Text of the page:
P2H is seeking funding from international donors and the Thai government to continue and expand this work with Myanmar migrant women. P2H and the Bangkok Health Department is continuing to support the women health volunteers and link them to services and expand the model to other health centers. P2H plans to assist the migrant community to promote health insurance among migrants and their employers, and monitor service access and coverage of migrant health insurance.
Amount spent so far
Drop In Center costs
Other project costs
Burmese migrant women helping one another “Mema Sagawai”
PATH originally planned to directly implement this project. However, PATH’s Thailand office has transitioned into an independent Thai nonprofit called Path2Health Foundation (P2H). PATH issued a subgrant to P2H to implement this project. P2H recruited 8 Burmese women volunteers from 4 communities to serve as group facilitators. These facilitators will help organize women’s discussion groups and conduct follow-on dialogues with women who attend the groups. In consultation with the volunteers, P2H has developed discussion topics and content based on issues of concern for Burmese migrant women in these communities, starting with sexual and reproductive health. P2H will teach these 8 women about health and social services for migrants in Thailand and will introduce them to the health service providers in their communities. The volunteers will then assist migrant women who seek help by providing advice, recommending services, making initial contacts, or accompanying women to services.
Risks and challenges
This project is envisioned to complement a larger health system strengthening project that is not yet funded, so one challenge P2H is anticipating is that once Burmese migrant women are ready to seek health services they may encounter barriers to accessing services from a health system that is not yet migrant friendly. P2H is incorporating this potential challenge into the topics covered in the discussion groups so women can problem-solve together. Additionally, Thailand is implementing a new health insurance policy for migrants. However, the coverage under this policy is still confusing and many migrants are reluctant to buy into the insurance. This could further complicate access to health service for labor migrants in Thailand.
The 8 facilitators will be paired up in 4 teams. Each team will carry out 12-15 group discussions with Burmese migrant women in their community, reaching approximately 500-600 women during a six month period. The discussions will cover a wide range of health topics, but will start with sexual and reproductive health issues. For example, P2H anticipates there will be women who seek information and services for family planning, antenatal care, and safe delivery.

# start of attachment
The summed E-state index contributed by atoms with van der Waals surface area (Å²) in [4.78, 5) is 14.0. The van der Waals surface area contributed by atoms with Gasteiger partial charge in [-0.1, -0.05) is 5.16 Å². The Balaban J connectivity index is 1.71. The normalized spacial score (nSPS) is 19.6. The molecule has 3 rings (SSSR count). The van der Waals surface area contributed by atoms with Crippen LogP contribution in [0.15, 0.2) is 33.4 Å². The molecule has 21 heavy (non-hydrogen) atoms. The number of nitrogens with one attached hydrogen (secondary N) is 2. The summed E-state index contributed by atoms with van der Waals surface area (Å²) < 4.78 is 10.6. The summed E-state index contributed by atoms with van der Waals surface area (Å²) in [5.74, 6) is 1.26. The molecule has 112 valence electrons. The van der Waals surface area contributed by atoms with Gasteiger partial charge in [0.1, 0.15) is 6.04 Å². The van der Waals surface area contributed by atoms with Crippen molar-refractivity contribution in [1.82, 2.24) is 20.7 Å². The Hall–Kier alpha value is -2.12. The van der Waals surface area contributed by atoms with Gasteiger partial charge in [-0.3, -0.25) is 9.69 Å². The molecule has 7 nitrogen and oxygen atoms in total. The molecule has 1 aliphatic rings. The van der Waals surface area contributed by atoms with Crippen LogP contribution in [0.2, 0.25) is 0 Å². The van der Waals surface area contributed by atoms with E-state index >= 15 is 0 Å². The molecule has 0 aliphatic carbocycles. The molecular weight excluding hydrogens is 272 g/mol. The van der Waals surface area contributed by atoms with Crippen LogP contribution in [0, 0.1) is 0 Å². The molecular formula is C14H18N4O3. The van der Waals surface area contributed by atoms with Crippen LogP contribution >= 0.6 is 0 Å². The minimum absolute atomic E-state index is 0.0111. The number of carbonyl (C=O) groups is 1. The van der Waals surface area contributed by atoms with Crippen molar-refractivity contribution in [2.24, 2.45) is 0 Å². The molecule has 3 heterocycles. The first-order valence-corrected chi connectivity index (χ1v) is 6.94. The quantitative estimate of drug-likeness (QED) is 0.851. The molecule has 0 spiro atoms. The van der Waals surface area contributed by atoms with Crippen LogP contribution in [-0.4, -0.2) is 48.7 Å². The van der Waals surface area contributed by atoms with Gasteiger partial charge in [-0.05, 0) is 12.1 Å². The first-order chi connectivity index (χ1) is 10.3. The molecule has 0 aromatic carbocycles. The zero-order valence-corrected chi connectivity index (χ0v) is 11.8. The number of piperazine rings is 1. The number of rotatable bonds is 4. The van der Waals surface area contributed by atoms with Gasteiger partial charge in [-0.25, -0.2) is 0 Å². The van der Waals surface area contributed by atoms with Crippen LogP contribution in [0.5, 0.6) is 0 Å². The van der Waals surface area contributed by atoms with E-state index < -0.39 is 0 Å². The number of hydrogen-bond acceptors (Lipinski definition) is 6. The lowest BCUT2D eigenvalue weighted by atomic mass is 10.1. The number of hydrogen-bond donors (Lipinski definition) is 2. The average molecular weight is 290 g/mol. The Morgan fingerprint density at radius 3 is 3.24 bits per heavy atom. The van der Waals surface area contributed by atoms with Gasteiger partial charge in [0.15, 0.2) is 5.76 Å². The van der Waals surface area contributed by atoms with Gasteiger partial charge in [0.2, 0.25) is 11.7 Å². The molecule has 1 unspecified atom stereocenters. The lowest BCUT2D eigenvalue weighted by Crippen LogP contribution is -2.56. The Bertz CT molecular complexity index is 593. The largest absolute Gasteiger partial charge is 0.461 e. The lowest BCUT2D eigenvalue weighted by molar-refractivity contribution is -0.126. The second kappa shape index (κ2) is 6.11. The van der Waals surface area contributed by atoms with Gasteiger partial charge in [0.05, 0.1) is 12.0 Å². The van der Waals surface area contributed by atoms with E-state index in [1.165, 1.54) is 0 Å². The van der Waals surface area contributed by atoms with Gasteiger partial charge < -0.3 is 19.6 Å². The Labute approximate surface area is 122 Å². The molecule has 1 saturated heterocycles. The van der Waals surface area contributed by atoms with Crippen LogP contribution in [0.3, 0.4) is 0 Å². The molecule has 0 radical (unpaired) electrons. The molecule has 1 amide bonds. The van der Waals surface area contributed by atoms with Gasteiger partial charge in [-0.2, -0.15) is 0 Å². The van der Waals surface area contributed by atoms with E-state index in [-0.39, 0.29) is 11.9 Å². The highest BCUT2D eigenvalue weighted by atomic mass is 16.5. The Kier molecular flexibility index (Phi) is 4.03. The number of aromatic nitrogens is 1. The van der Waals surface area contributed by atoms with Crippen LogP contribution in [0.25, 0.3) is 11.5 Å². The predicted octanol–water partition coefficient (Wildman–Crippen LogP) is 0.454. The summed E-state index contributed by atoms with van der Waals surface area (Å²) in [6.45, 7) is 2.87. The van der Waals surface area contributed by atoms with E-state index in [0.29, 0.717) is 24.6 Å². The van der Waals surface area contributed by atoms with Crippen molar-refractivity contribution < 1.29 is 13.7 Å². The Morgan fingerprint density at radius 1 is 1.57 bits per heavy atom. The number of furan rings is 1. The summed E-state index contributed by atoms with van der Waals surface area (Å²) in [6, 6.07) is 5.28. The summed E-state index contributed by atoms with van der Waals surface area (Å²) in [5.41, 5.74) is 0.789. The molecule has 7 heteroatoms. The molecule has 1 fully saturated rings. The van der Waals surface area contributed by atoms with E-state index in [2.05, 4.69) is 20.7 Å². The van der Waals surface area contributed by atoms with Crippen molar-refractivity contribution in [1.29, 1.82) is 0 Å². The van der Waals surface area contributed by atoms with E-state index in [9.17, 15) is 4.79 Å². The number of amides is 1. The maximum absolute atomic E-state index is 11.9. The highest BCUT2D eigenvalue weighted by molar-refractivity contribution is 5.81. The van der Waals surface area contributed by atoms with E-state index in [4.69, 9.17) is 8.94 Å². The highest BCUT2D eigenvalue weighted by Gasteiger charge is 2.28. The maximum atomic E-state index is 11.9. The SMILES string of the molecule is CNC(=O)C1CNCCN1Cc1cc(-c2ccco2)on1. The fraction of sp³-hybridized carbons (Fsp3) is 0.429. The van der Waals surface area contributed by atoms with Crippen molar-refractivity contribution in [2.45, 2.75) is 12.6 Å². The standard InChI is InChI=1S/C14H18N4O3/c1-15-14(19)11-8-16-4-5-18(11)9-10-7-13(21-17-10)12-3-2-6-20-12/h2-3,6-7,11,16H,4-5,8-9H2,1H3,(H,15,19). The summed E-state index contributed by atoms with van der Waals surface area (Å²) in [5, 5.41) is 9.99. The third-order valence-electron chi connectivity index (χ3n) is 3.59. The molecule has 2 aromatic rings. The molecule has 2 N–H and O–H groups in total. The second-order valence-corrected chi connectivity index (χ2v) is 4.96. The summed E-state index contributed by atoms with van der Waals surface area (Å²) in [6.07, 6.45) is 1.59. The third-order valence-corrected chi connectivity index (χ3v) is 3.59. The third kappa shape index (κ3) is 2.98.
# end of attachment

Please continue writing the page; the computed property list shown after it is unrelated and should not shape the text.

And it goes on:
This project is on track. The funds have been used to pay for the training of the 8 volunteers, and will be used to pay for community activities including the women’s group discussions in the 4 communities.
For girls and young women everywhere the traditional way to learn about their maturing bodies is through “girl talk.”
Why we care: Young Burmese women working as migrant workers—especially as undocumented workers—in Thailand are often highly vulnerable to physical and sexual violence and poor reproductive health.
How we’re solving this: PATH are training migrant workers from different ethnic groups from Myanmar to lead Mema Sagawai—or “girl talk”—groups so young migrant girls and women have a place to learn about their maturing bodies and talk about special reproductive health needs.
PATH needs funding to train volunteers to lead Mema Sagawai meetings so young Burmese migrant women and girls can have a safe space to ask questions and to share information about even very personal concerns and feelings, specifically as they relate to being a woman.
While the focus of the Mema Sagawai groups is on increasing utilization of essential reproductive health services, an important secondary benefit is the increased confidence that it gives these women to function in a culture and language that is not their own. In addition to evaluating Mema Sagawai’s impact on the use of reproductive health services by young migrant women, PATH will also measure how being involved in the girl talk groups improves self esteem and adjustment to their new lives in Thailand.